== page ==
Is it just me…?

Rhidian Hughes looks at what is needed to make integration a reality and argues that it’s not a quick fix to underfunding.

Rising demand, increasing financial pressures and the need to modernise care services, little wonder that the integration is regarded as a panacea. Integration has risen rapidly to the top of policy agendas. Heralded as a key approach to tackling demand and finances at the same time as delivering seamless services and joined-up care, on the face of it, such ambitions are to be welcomed. However, scratch beneath the surface and the commissioning and delivery of integrated services is not the simple cure-all it initially seems.

What’s missing?

Alongside primary health, public health and the third sector, care providers are a key pillar of community services. Yet integration is often viewed short-sightedly. It is usually framed vertically within the NHS, or at best, between the NHS and local authorities. There is an absence of independent care sector voice and experience in delivering integration, and this risks compromising efforts.

Take the state of the transforming care (or the Winterbourne View) programme. It was set up to move people with complex needs out of institutional assessment and treatment units and into community provision. The programme follows a series of earlier initiatives that failed to deliver the change required.

It is still failing to engage with providers who are ready to help with the transition. NHS England commissioned Stephen Bubb, Chief Executive of the Association of Chief Executives of Voluntary Organisations, to review the stalemate. His report, Winterbourne View – time is running out, describes a need ‘to move beyond the walls of the state – providers, individuals and local stakeholders must be brought in as equal partners’. These observations get to the heart of the matter – from Winterbourne View, to winter pressures or any of the pinch points currently being experienced at the health and social care interface.

The recommendations of the Barker Commission provide long-lasting solutions to the challenges of integrating budgets. It recommends the move to a single, ring-fenced budget, with a single commissioner. We also know that integration is as much a cultural challenge, as a financial one, for organisations to come together and collectively focus on population health and wellbeing.

What needs to change?

We are at a crossroads. The state of funding in the sector is bleak and, as a consequence, the risk is that the entrenched positions of commissioners and providers will intensify. Opportunities lie in workable solutions that build on good practice and are ‘win win’ for service users, providers and commissioners across the system.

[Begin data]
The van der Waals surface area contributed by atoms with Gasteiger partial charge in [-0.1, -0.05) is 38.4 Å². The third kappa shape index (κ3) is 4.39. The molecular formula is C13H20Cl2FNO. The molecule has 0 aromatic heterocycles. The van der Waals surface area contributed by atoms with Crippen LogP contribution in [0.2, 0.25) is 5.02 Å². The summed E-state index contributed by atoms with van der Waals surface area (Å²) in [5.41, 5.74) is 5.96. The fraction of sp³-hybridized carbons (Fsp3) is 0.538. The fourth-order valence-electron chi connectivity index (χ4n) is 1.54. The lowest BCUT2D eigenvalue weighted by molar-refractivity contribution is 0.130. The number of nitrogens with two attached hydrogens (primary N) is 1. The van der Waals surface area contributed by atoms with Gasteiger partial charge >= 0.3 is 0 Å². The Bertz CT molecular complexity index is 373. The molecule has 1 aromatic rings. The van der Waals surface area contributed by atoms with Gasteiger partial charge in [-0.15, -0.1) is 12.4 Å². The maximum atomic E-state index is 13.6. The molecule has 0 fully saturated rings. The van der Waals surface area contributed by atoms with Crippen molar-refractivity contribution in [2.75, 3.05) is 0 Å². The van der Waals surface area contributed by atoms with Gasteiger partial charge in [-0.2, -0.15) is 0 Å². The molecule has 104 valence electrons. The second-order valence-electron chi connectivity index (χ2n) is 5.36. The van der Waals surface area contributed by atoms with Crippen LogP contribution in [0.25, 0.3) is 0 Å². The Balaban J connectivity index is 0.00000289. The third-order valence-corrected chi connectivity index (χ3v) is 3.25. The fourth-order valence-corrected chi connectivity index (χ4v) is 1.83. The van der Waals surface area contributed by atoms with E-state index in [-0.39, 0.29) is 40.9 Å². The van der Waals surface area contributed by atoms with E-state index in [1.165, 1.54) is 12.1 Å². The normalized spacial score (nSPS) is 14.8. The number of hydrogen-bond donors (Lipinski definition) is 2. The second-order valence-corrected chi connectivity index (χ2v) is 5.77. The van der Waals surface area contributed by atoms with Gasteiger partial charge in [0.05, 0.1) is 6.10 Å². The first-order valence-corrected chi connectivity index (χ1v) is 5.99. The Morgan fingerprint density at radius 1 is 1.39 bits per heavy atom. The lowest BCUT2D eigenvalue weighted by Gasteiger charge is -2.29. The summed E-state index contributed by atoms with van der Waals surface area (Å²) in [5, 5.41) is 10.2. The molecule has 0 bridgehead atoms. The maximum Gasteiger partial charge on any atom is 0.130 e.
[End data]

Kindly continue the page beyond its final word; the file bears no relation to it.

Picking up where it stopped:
We need to take the long view because as austerity continues to bite, the ‘here and now’ preoccupies policymakers, commissioners and providers. Being clear on our long-term ambition is essential to securing sustainable growth – whether from investors, commissioners or providers. This needs to be done in the round, because with around 400 separate commissioning organisations working across a host of markets, fragmentation is a critical issue impeding integration locally.

Social care needs to start talking the language of the NHS. The NHS Five Year Forward View offers an important opportunity to seize the benefits of integrated care. Care providers have a record of innovation and enterprise and are an integral part of the solution to joining-up local services to improve outcomes.

Providers can put people and co-production at the centre of care delivery. They can help to make connections between local services and to build community capacity, such as volunteers, that are at the heart of caring and economically prosperous communities. Providers can do more to articulate the case for social care investment in the local NHS, including increasing the evidence base for what they do. By doing so the sector will become an attractive proposition to clinical commissioning groups.

Integration is no quick fix to underfunding; it is more nuanced than the headlines suggest. But the approach, with the accompanying pooled resources and shared risk, does offer an opportunity to rebalance both the health and care systems. The focus is welcome, as is a more subtle debate, because continuing as we always have, caught up in silos, is no longer affordable and does nothing to encourage the innovative and sustainable approaches that both health and social care desperately need.

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